MomComm: Ross’ Italian friends on fotolog didn’t know what the above objects were. To clear up any confusion: they’re samosas, pastry cones stuffed with ground meat and/or vegetables, and deep fried.

Oh, My Darling Clementine

The fresh fruits and vegetables section of a standard American supermarket looks much the same all year round. There is no seasonal variance in the availability of any common foodstuff: you see the same tomatoes, lettuce, broccoli etc., even when they have to be imported from someplace far away where the weather is right for growing them. This everyday "luxury" is so ingrained into American habits that, when I first moved to Italy, it never occurred to me that certain items might simply not be available at some times of year. "What do you mean, it’s not the season?"

Italian fruttivendoli (greengrocers) and their customers favor the fruits and vegetables of the season. You can certainly buy, e.g., greenhouse strawberries in winter, but they’re much more expensive, and not nearly as tasty, as the ones grown outdoors in their proper time. The most flavorful foods are grown "locally" and are bought at the peak of their season, when, due to their abundance, they’re also cheapest.

Right now it’s winter and we’re flooded with agrumi (citrus) from Sicily and other southern parts of Italy (and Spain). You can get some sort of oranges (arance [ah-RAHN-chay]) all year round, but at this time of year they’re huge and juicy, a colorful antidote to the gray weather. Blood oranges – my favorites – don’t look much different from any other kind on the outside, but inside: red red red! Squeeze them to obtain a thick, syrupy juice that looks like a vampire’s breakfast.

even the packing is gorgeous! – blood oranges

My favorite citrus, however, are clementines. I guess these are what Americans call tangerines: smaller than oranges, when ripe they are loose in their skins and easy to peel. They break apart neatly into bite-sized sections that you can pop into your mouth and enjoy a squirt of juicy sweetness, without getting it all over your hands and face. Actually, clementine [cleh-men-TEEN-ay] are usually so small that you can eat half of one in a single mouthful.

These (along with Glucose biscuits) were my favorite winter travelling food in India, and are just as handy on Italian trains: I can pop a few into my backpack, peel and eat at will. If they get a little mushed, it’s no matter – a section or two may be squished, but they don’t turn black like bananas, and the rest is perfectly edible. I also keep some on my desk for mid-morning and mid-afternoon snacks. A golden pyramid of clementine offered to guests after dinner will disappear entirely as people talk and nibble, easily downing five or six each.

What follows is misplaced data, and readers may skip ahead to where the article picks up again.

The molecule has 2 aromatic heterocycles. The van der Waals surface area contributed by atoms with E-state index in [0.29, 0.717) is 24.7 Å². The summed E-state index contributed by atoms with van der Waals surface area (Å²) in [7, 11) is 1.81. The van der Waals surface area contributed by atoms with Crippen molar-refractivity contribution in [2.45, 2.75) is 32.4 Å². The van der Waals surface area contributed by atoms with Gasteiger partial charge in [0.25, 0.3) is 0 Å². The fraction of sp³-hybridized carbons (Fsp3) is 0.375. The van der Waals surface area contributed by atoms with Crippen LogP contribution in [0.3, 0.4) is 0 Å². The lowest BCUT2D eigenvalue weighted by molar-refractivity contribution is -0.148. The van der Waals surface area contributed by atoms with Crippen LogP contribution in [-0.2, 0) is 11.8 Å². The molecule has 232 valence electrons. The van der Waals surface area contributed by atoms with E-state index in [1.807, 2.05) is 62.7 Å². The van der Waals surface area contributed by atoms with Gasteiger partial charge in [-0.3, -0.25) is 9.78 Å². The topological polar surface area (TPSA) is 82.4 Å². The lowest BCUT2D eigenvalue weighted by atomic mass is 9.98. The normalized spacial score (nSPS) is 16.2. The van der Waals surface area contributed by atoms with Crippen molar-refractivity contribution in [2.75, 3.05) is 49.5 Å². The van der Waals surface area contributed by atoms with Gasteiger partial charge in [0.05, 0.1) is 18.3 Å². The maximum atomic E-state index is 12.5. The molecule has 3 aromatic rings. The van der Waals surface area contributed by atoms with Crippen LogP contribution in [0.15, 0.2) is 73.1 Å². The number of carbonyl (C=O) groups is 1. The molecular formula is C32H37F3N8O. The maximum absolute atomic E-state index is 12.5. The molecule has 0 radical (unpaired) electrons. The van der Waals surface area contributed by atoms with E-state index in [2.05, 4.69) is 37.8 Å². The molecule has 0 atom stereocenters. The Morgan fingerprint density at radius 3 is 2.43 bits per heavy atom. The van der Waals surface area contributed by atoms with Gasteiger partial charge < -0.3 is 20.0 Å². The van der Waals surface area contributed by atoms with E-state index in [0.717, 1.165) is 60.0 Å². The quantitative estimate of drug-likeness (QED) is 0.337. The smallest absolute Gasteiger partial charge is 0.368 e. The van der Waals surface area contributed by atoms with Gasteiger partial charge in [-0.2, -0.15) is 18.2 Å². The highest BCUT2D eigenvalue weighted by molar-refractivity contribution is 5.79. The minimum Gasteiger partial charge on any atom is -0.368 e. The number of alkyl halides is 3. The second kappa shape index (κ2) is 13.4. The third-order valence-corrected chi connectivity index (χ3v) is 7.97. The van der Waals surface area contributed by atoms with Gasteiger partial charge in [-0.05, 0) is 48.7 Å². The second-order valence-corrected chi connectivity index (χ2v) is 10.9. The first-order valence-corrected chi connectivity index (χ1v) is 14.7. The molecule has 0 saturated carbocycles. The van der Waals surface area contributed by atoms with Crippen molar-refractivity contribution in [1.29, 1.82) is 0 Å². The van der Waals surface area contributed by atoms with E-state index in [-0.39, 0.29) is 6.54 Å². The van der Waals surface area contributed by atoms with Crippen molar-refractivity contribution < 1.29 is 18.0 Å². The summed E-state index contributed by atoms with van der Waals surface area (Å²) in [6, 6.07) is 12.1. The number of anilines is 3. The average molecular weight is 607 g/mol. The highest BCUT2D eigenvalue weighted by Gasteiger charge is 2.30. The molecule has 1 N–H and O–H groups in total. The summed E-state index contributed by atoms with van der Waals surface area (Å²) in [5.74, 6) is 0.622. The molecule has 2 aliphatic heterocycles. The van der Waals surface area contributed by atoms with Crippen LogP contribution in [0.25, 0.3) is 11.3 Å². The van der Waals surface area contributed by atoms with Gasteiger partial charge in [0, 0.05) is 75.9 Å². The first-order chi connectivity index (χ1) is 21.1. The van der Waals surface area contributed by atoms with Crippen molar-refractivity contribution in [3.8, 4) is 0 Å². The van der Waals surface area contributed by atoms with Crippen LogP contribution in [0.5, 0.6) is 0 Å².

There are several varieties. There are clementine con o senza semi (with or without seeds), pictured at top. There are mandarini, which are tiny, with a smooth, shiny skin that fits tightly and can be difficult to peel. There are mandaranci, which I take (from the name) to be a hybrid of oranges and mandarins. There’s a larger variety of clementine which is closer to what I remember from India – not as sweet and juicy as the standard Italian version.

I don’t buy late-season fruit: it’s always disappointing after the wonders of a fine fruit at the height of its glory. I’ll enjoy the clementine while they last. Then they will slowly disappear from the shops, and we’ll have to survive on pears and apples until the early summer fruits (cherries!) start coming in.

photos shot at Il Fruttorto, Lecco

Making Chutney

I had been saying all summer that I was going to make tomato chutney during this season, while the tomatoes are at their best – and, in Italy, that is very good indeed! My favorite fruttivendolo was selling pomodori ramati – tomatoes on the vine – at 3 euros for 3 kilos, so I bought 3 kilos (~ 10 lbs.).

I first scalded all the tomatoes, in batches, in boiling water for 15-30 seconds, lifting them out with a slotted spoon and letting them drain and cool in a colander. When they were cool enough, I peeled them (at this point, you can just strip the peels off with your fingers), chopped them, and removed most of the seeds – this is a personal thing, I just don’t like the seeds. If you don’t care, you can leave them in.

3 kilos is a lot of tomatoes, so I decided to make two different kinds of chutney, both from Madhur Jaffrey recipes. First was a Hyderabadi chutney – very peppery and garlicky, a bit yellow from turmeric. Unlike most of the chutneys I’ve made so far, this one is sauted. It is tasty, and VERY hot.

The bulk of the tomatoes (2.3 kilos) I used for my usual sweet tomato chutney, again a Madhur Jaffrey recipe. I can’t find online the exact recipe I’m using, but this one is similar – just use fresh tomatoes prepared as described above.

This recipe calls for cooking the tomatoes in vinegar and sugar, with lots of minced garlic and some spices and salt, for about an hour and a half. The recipe calls for raisins, which maybe help it densify (is that a word?) faster, but I decided to leave them out since I still have a batch of apricot chutney made a few weeks ago, with raisins. So the cooking time got longer, and it got slightly burned on the bottom before it really got dense enough. But I picked out most of the black specks, and they don’t seem to affect the flavor, which is sweet, sour, and garlicky, all at the same time.

chutney jars

The pictures show all three chutneys – apricot, sweet tomato, and spicy tomato. Hmm. I still have some things to learn about food photography. The first two will go well with cheeses – aged and sharp cheeses such as parmigiano for sure, and probably with some kinds of pecorino (sheep’s milk) or caprino (goat’s milk) cheese as well, especially aged ones. The third one is more like a relish; I’ll have to see what it goes well with, though Ms. Jaffrey says it “could brighten up almost any meal.”